Kezia, by Protest the Hero
Suggested by Rob Wagner
I’m a chunky chap.
Actually, COVID and lockdown anxiety has led me to being a considerably less chunky chap than I was, but I’m still a far cry from the svelte ideal I have in my head. Who knows, maybe another six months of (almost) zero tolerance for takeouts and zero local availability of Cadbury’s Dairy Milk will see attain Form of a Twiglet. If only I could kick my chocolate spread addiction… seriously, I eat teaspoon after teaspoon, as if I fear Nutella will soon be extinct.
Generally, my issue is portion size. No matter what the foodstuff, I love a big plate. “Pile it on,” I say to my friend Toby Carvery, “the higher the better! Sure, I’ll pay an extra one-fifty for a bigger plate, and I’ll fashion a plate extension with a Yorkshire Pudding too!”
A Carvery or Buffet is perfect for me. Loads of choice, all you can eat, plate piled high with a thousand different flavours. Multiple trips to the table, because that’s cardio, right?
Musically, I have a different approach.
And that’s why Kezia, by Protest the Hero, was one of the most irritating albums I’ve ever heard.
Kezia is a Prog Metal Salad Bar, where the individual ingredients on offer are many, and they pile on the plate like a confusing mountain of sound. It’s technically adventurous, as you’d expect from Prog. The vocalist in particular has a wonderful range, from soaring screams to sub-vocal death growls and every stop in between. Actually, the Prog Metal moniker doesn’t encompass the vast array of genre sounds on offer. If I had to label this music, it’d be Prog Speed Power Death Metal, with a side dish of Rock.
And that’s the problem. It’s all of those things, multiple times, in every song. Pile it on, pile it high, that’s the way!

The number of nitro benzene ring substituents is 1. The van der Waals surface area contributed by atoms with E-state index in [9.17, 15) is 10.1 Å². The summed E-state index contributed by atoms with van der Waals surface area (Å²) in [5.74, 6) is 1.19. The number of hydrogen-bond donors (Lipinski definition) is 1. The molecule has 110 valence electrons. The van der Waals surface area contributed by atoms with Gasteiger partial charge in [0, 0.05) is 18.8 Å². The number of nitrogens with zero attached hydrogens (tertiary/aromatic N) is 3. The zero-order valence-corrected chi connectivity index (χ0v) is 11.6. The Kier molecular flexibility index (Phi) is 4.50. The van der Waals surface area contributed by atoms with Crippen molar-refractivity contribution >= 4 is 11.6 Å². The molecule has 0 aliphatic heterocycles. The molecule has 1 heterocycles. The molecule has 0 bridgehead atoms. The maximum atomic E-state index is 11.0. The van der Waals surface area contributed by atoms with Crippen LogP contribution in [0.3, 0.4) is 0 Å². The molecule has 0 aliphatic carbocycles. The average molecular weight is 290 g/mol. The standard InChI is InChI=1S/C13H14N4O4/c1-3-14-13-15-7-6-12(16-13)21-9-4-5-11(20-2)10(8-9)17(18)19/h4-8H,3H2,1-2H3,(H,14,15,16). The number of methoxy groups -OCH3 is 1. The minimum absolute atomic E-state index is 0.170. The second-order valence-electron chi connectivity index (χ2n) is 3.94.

If there’s opportunity to shift in tempo, there’s a shift in tempo. Are you enjoying this crunchy riff? BAM! It’s gone. Wow, a cool piano bre- no hang on, it’s a drum solo. Well, thi- wait, it’s now standard thra- no ro- no, it’s now orchestra- oooh, the guitar solo has kic- the singer is almost rappi- keyboards now, swee- WHAT THE HELL IS GOING ON?!
And that’s in the first song.
The style never settles. There’s no time to breathe. Every song is everything, at the same time as everything else. It’s exhausting. It sounds like anxiety, the aural manifestation of ADHD.
Choosing a top track is redundant. There are some amazing sections of songs, but they are gone in seconds, like a morning frost under a sweating yoga pose. I’ll single out Blindfolds Aside for praise, but when all the songs are so densely packed they meld into one orgiastic harrumph.
There’s a banquet here, but it’s on a conveyor belt, plates whizzing by as you grab at fistfuls of food in a futile attempt to fill your face. After much vacillation, I’m sitting at 4/10 for this album. I liked it in places, but those places shifted beneath me before I found my footing.